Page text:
LAST MONDAY night, a thousand Baltimoreans crowded downtown Baltimore's War Memorial building to protest the multimillion-dollar budget cuts announced by Governor Schaefer. Witness after witness testified that programs being cut are those that rescue people from death, illness and despair. Their protest has been followed by daily and nightly demonstrations in Annapolis.
But these state-level cuts are only the latest insults to a city that has undergone more than a decade of cuts in financial aid from the federal government. A Bush administration spokesman refers to this policy of abandonment as the "new paradigm." It is a coldly calculated policy. Indeed, part of Maryland's present financial crisis stems from the fact that the federal government has for so long dumped its social responsibilities on the state.
In 1980, Baltimore received roughly $200 million in direct federal grants for education, job training, health care, community development and housing. What Baltimore receives today is worth only $61 million in 1980 dollars. The gap has been bridged by the state, by increased local taxes, by budget cuts, layoffs and increased misery.
Tomorrow, the city will begin to fight back by staging a protest march on Washington. Although the Save Our Cities march was conceived and organized by a coalition of more than 100 community, religious and labor organizations, it has been unanimously endorsed by the City Council and strongly supported by Mayor Schmoke. It is truly Baltimore's march on Washington. So far as we know, no American city has ever before engaged in such an act of protest. But these are desperate times.
There are alternatives to a policy of abandonment and neglect. On both the state and federal level, justice cries out for a new, progressive tax structure. The very rich -- the top 1 percent on America's economic ladder -- saw their income more than double during the Reagan decade, while their share of federal income taxes plunged. Meanwhile in Maryland, middle-income people are shouldering the largest burden of taxes. Let us return to the sort of progressive income tax structure that this country had in the mid-'70s. According to the Washington-based Citizens for Tax Justice, such a shift could bring in more than $70 billion in urgently needed revenues, while reducing the tax burden for nine out of 10 households.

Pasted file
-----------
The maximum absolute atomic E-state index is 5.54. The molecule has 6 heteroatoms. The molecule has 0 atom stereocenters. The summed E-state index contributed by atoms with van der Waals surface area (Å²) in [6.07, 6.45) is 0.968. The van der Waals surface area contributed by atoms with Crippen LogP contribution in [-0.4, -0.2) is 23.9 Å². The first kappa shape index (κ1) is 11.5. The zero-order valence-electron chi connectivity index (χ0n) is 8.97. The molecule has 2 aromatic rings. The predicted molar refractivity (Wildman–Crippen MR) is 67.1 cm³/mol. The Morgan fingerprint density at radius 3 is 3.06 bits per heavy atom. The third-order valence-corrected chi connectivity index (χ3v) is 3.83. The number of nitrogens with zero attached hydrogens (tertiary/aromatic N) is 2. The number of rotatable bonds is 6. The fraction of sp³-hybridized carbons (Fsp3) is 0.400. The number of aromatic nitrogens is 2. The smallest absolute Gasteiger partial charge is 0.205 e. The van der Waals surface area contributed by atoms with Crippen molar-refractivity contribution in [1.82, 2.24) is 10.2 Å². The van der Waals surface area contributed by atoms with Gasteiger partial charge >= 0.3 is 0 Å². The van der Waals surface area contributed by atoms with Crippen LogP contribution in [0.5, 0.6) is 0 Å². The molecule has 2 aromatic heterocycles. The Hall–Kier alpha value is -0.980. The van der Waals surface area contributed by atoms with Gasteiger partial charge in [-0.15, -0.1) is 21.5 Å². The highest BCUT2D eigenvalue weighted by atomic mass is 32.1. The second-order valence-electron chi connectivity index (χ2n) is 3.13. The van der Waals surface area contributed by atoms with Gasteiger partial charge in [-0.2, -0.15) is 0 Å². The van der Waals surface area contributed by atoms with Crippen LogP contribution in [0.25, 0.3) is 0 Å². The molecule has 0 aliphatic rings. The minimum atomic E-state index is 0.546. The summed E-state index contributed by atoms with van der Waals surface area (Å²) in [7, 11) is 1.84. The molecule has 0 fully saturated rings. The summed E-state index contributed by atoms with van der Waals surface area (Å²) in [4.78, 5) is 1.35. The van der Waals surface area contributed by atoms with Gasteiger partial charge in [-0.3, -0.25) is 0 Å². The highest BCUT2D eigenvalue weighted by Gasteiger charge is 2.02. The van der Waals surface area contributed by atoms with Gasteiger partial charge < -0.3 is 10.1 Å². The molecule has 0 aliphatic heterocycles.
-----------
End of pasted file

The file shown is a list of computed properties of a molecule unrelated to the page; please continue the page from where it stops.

The federal government can also trim the military budget. We do not advocate the kind of sudden cuts discussed by the Bush administration -- cuts that seem designed to cause as much unemployment as possible, to poison public sentiment against a true peace economy. Instead, let us recognize that the Cold War is over and begin to convert war industries into peace industries that will provide more jobs.
Some people would simply let the cities rot and be done with it. But to abandon the cities is to abandon the country. The misery concentrated in the cities does not halt at the artificial city line. And what will happen to the suburban economies that depend on the city? More than half the jobs in Baltimore city are held by people who live outside its borders.
When we go to Washington tomorrow, we do not go to beg but to ask for justice, for what is rightfully ours as urban Americans. We and thousands of Baltimoreans are marching as an act of civic pride and solidarity. We will be joined by supporting delegations from Philadelphia, Boston, Pittsburgh and Washington, D.C. Next April we will march again with many other cities, when the U.S. Conference of Mayors follows in Baltimore's footsteps.
We urge all who read this to join the Save Our Cities demonstration at 11 a.m. tomorrow on the west side of the Capitol. It's time to end the era of indifference.
Parren J. Mitchell is the retired congressman from Maryland's 7th District. Katherine Corr is director of Baltimore Jobs with Peace.